The 2008-09 global financial crisis led to severe economic contraction — actual decline in GDP — in several advanced economies. In the UK, for example, the medium-term GDP trend shifted downwards for some years to come. This shift was accompanied by a decline in revenue/GDP and a rise in expenditure/GDP ratios reflecting unemployment benefits. The revival of economic activity was anchored on quantitative easing which did not work fast enough since the injected finance froze as the money multiplier collapsed. Focus turned to fiscal support through tax reductions and further current expenditure enhancements. The already rising fiscal deficit/GDP was further exacerbated. Public debt/GDP in some countries doubled. Stock market and rating agencies did not appreciate what the country indicators were showing and strategies had to be reformulated.
Strategies were refocused on fiscal consolidation and debates ensued on its pace and content. Elections were won and lost on this issue. Indeed, at Brookings, Alesina, Perotti and Tavares in 1998 had found fiscal rectitude to be rewarded by voters. The UK proved a case in point: Labour departed and a Conservative-Liberal coalition entered in May 2010. The latter’s more austere fiscal positioning won the voters’ confidence.
Later at NBER Harvard, Alesina and Ardagna in 2009 also found that fiscal adjustments mostly on the spending side have a better chance of not creating large recessions on impact. Mid-year, post-election UK opted for this route. The pre-election Labour Budget (March) and post-election Conservative-Liberal Budget (June) viewed corrective policies quite differently. Figure 1 illustrates the additional tightening. The final calibration expressed in the coalition’s Spending Review (October) that anchored a five-year austerity programme further recomposed expenditure in favour of investment over consumption. It cut back untargeted direct consumption subsidies and reduced the length and pattern of unemployment coverage.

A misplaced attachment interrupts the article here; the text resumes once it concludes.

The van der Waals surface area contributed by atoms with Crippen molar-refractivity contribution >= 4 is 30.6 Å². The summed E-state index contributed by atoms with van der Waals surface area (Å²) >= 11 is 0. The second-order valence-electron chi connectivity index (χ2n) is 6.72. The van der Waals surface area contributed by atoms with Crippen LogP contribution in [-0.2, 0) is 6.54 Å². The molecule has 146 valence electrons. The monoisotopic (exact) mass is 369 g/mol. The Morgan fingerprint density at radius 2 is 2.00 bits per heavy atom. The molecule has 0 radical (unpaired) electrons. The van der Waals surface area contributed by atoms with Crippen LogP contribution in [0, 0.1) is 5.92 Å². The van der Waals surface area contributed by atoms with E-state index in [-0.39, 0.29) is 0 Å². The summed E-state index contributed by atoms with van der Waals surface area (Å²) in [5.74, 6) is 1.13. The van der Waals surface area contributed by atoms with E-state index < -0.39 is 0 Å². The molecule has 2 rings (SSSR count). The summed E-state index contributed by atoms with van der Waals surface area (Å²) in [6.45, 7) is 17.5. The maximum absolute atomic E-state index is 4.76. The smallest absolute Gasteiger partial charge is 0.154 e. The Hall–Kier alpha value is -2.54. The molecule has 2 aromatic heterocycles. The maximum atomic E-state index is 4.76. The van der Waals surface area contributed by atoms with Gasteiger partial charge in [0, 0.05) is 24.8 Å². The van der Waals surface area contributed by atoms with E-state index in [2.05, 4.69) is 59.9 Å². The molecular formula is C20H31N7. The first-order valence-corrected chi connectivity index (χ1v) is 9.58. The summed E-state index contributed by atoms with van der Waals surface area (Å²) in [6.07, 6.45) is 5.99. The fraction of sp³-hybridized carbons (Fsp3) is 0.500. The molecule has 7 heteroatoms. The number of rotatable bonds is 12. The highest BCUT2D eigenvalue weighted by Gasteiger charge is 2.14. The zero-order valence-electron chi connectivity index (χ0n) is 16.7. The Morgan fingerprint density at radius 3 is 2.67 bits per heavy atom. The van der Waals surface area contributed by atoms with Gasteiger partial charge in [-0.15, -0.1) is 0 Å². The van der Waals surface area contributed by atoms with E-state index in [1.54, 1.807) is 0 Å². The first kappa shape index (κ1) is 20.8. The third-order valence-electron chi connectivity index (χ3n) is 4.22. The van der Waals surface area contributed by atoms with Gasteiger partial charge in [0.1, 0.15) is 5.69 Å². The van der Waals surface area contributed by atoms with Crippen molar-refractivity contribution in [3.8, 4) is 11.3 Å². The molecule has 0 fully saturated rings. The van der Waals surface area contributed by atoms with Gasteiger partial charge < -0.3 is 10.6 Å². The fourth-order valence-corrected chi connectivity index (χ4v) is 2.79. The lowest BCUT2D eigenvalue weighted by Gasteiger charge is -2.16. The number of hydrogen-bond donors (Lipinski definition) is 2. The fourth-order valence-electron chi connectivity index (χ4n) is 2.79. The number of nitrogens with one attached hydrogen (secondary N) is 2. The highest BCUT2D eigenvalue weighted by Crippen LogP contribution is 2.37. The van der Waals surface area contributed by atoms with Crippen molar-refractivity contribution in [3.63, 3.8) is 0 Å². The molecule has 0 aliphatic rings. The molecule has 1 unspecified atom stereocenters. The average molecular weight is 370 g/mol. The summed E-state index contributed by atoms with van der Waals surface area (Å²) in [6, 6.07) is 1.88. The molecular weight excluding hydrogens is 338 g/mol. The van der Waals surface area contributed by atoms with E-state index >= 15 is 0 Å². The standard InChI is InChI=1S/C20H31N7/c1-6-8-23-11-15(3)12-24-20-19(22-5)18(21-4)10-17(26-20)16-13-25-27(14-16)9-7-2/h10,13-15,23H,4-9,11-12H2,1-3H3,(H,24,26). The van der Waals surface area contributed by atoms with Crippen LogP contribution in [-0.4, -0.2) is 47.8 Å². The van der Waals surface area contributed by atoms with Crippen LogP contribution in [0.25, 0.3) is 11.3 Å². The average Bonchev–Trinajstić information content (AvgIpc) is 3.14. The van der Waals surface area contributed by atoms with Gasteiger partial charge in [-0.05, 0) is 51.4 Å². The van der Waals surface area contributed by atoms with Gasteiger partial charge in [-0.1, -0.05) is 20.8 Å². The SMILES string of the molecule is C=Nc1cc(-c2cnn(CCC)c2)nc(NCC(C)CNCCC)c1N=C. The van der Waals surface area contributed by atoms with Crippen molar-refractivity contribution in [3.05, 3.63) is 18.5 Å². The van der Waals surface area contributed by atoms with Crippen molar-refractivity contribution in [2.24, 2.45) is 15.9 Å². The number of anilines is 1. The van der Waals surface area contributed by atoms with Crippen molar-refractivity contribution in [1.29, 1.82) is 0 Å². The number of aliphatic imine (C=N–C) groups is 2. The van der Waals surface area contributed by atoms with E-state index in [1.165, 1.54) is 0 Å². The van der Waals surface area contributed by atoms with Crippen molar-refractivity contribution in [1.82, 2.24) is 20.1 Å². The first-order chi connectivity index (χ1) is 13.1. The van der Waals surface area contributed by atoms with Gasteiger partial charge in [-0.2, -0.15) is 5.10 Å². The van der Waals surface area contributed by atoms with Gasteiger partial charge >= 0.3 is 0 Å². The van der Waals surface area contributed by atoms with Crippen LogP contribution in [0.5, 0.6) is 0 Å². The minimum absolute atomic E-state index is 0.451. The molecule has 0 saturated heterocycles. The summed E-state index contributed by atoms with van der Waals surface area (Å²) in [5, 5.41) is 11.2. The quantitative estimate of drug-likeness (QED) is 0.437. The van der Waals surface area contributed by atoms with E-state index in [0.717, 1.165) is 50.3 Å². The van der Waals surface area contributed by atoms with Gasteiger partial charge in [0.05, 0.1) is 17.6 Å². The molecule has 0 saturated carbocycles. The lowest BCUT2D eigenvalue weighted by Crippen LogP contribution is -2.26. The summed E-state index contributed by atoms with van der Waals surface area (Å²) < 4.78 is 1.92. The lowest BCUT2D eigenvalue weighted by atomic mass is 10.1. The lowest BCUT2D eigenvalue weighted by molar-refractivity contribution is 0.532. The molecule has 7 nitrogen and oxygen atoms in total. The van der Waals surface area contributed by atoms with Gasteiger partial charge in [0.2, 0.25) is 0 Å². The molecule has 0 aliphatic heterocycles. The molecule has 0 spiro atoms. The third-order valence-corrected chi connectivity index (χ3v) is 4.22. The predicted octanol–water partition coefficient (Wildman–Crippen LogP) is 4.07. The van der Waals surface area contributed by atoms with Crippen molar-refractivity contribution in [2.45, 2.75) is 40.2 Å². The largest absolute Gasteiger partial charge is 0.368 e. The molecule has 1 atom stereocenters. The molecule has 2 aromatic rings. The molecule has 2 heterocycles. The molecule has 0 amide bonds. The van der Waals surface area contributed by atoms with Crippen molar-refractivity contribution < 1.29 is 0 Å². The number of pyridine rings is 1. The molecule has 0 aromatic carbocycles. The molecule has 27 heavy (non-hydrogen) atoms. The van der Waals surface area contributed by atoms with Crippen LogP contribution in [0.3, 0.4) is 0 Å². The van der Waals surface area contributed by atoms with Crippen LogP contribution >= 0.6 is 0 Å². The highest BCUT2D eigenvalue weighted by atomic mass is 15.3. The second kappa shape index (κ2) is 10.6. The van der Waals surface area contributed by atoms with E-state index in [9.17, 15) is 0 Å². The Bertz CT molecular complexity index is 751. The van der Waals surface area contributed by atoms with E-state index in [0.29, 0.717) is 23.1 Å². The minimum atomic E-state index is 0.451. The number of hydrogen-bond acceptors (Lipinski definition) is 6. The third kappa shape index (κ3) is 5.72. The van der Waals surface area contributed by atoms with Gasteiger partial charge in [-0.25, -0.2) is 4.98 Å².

Table 1 presents published figures on how the tightening — tax increase and expenditure reduction — was broken down in March, June and October. Only 2014-15, the last projection year, is selected for illustrative purposes, revealing a significantly tighter stance of the new government in nominal terms (Row 8). The coalition, in two (June and October) steps: (1) increased taxes more; (2) maintained investment spending; (3) scaled back current spending considerably; and (4) within current spending, cut back benefits (direct subsidies) much more than public services (mainly National Health Service (NHS), the universal health coverage for which the UK is well known).
Thus, tax increase shot up between March and June Budgets (Row 1) while expenditure reduction was more severe than tax increase (Row 2). Cut in investment spending was a bit deeper in June than March but the cut was pulled back and investment spending was restored in October (Row 3).